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How (and Why!) to Brine a Turkey

Turkey in a brining bag
Yes, you can! And, more importantly yes, you should! Don’t go through the work of roasting a turkey only to have a dry, flavorless meal. Brining ensures a tender, flavorful main every time.
By Natalie Boike

For me, cooking a turkey is a once-a-year event. So when I do it, you’d better bet I’m doing it “right.” I’ve found the no-fail way to get a super-tender turkey packed full of flavor is actually in the prep. Bonus: It doesn’t add any work to the big turkey day itself!

What’s in a Brine?

As I mentioned, brining is the shortcut to flavor boosting your meat. You essentially soak your turkey in a salty, seasoned water mixture up to 24 hours before baking. Worried about too much salt? Don’t. The ratio of salt to meat is so low it would take a very long time to impact the final dish. If you’re concerned, you can always reduce or leave out the salt when you cook your turkey.

You can “dry-brine” your turkey too—that’s essentially pre-seasoning the turkey without the water element. Either way, it’s totally worth the low time investment for a big payoff! Consider it a kitchen secret weapon.

You can go crazy with herbs and other aromatics, but I’ve found simple really is best. You’ll need water, salt, a turkey (obvi) and something large enough to hold the turkey in the refrigerator.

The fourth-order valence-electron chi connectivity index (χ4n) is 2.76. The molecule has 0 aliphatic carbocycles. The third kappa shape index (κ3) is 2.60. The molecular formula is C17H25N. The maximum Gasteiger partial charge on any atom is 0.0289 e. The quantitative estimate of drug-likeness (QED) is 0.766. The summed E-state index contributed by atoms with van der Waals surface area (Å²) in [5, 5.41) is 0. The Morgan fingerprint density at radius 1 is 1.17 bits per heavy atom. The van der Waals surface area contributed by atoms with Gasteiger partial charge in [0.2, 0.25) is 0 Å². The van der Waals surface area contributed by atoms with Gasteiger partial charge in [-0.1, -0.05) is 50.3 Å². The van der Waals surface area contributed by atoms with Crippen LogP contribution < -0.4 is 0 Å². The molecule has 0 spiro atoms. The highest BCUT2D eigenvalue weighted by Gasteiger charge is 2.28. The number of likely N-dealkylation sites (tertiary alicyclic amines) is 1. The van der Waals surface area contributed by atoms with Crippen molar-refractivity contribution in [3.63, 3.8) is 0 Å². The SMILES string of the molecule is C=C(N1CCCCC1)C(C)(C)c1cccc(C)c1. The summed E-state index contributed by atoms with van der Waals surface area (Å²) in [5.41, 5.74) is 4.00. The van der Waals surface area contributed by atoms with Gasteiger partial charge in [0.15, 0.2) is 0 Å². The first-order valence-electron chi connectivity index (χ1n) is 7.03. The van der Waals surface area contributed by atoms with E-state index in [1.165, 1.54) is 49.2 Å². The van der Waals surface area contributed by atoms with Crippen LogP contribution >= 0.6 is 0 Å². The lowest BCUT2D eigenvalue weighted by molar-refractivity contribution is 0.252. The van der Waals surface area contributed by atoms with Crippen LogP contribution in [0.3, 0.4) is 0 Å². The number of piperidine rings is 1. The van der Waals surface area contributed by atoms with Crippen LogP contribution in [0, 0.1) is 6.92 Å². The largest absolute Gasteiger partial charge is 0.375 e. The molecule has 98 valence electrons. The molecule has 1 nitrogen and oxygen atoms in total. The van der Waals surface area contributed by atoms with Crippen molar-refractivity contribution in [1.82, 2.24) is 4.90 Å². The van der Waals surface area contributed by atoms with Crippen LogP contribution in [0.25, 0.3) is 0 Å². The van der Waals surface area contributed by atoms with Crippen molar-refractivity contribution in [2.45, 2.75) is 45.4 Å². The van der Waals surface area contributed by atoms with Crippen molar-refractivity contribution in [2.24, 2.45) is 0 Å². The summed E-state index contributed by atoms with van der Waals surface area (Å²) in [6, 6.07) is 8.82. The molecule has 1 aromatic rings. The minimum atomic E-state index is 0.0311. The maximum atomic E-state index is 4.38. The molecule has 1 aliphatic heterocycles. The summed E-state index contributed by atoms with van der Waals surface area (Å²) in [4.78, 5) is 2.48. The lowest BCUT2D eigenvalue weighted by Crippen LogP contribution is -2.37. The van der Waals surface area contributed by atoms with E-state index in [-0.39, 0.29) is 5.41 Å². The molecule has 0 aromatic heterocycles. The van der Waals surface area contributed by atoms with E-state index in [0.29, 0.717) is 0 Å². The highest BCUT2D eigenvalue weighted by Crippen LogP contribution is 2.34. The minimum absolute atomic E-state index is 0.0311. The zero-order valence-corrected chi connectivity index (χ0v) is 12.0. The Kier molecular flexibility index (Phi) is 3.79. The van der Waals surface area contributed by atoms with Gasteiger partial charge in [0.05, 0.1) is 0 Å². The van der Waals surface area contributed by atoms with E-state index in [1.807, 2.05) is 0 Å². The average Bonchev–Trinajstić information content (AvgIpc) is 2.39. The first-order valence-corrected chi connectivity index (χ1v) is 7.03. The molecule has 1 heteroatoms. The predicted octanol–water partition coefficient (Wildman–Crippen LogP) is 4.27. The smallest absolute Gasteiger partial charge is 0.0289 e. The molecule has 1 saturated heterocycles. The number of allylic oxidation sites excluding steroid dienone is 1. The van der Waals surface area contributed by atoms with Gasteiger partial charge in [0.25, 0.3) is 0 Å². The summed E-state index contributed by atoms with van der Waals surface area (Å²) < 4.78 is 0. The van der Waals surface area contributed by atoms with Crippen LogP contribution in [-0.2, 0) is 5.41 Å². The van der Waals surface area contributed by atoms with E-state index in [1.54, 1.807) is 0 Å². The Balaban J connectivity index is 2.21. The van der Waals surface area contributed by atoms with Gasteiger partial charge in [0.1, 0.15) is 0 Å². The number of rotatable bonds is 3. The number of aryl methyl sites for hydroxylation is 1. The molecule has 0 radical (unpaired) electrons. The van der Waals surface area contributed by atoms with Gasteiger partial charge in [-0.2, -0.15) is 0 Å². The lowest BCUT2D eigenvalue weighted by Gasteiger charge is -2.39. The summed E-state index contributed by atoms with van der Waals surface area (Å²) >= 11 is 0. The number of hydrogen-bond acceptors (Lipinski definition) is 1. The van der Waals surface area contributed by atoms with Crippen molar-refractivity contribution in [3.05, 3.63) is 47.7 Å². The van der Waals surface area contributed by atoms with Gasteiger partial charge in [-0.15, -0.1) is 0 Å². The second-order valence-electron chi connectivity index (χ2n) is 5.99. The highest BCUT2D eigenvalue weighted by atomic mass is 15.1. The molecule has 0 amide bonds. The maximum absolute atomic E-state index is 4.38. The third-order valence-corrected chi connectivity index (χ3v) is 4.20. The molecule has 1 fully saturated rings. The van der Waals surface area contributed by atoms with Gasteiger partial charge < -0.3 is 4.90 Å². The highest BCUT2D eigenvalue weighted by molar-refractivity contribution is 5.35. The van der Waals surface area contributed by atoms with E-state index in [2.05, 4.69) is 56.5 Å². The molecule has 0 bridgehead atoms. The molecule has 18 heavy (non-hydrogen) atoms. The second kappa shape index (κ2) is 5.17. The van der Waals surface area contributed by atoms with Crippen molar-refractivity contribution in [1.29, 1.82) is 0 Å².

Turkey, brining bag, salt, measuring cups, roasting pan

You can brine in any large container that is nonreactive, such as a plastic container, glass, crock or stainless-steel bowl. If you don’t have a big container, I’m fond of the sealable brining bags you can find in specialty food stores around Thanksgiving—or online all year round. Just be sure you have a base to hold the bag in place—like a rimmed baking sheet or even the roasting pan.

How To Brine

Mix 2 gallons of cold water and 1 cup plain table salt in your container until salt is dissolved. Add your fresh or defrosted turkey—making sure the turkey is fully covered. Use a heavy plate or dish to keep the meat submerged if necessary. (No frozen birds here: The brine won’t soak into the meat correctly and you’ll end up with a shredded-looking texture.) Cover up or seal your brining bag and refrigerate 8-12 hours. You can brine up to 24 hours, but after 36 hours the salt starts to break down the meat.

Turkey in a brining bag, in a roasting pan

You can brine just about anything—but large, lean cuts of meat are best: turkey (of course) chicken breast and pork loin. As a general rule, start with a minimum 1 hour per pound of food. Longer brine times will produce more intense flavors. Also, brines with a higher salt concentration will require shorter brining time.

When it comes to brining, what’s more important is the salt-to-water ratio, not necessarily the salt-to-turkey ratio. However, your bird does need to be covered with brine to fully benefit from the method. Here’s a handy cheat sheet to scale up your amount of water:

Turkey Size Water Table Salt
8 to 12 pounds 2 gallons 1 1/4 cups
13 to 17 pounds 2 1/2 gallons 1 3/4 cups
18 to 22 pounds 3 gallons 3 1/2 cups

After 24 hours, remove turkey from brine and dispose of the water. Pat the turkey dry. If you have time, you can return the turkey to the refrigerator for the skin to dry out a bit, for at least 2 hours, up to overnight. Or you can proceed directly to cooking. Brining is a great way to add flavor no matter which method of cooking you prefer: roasting, grilling or even smoking.

 

It's Time to Bake



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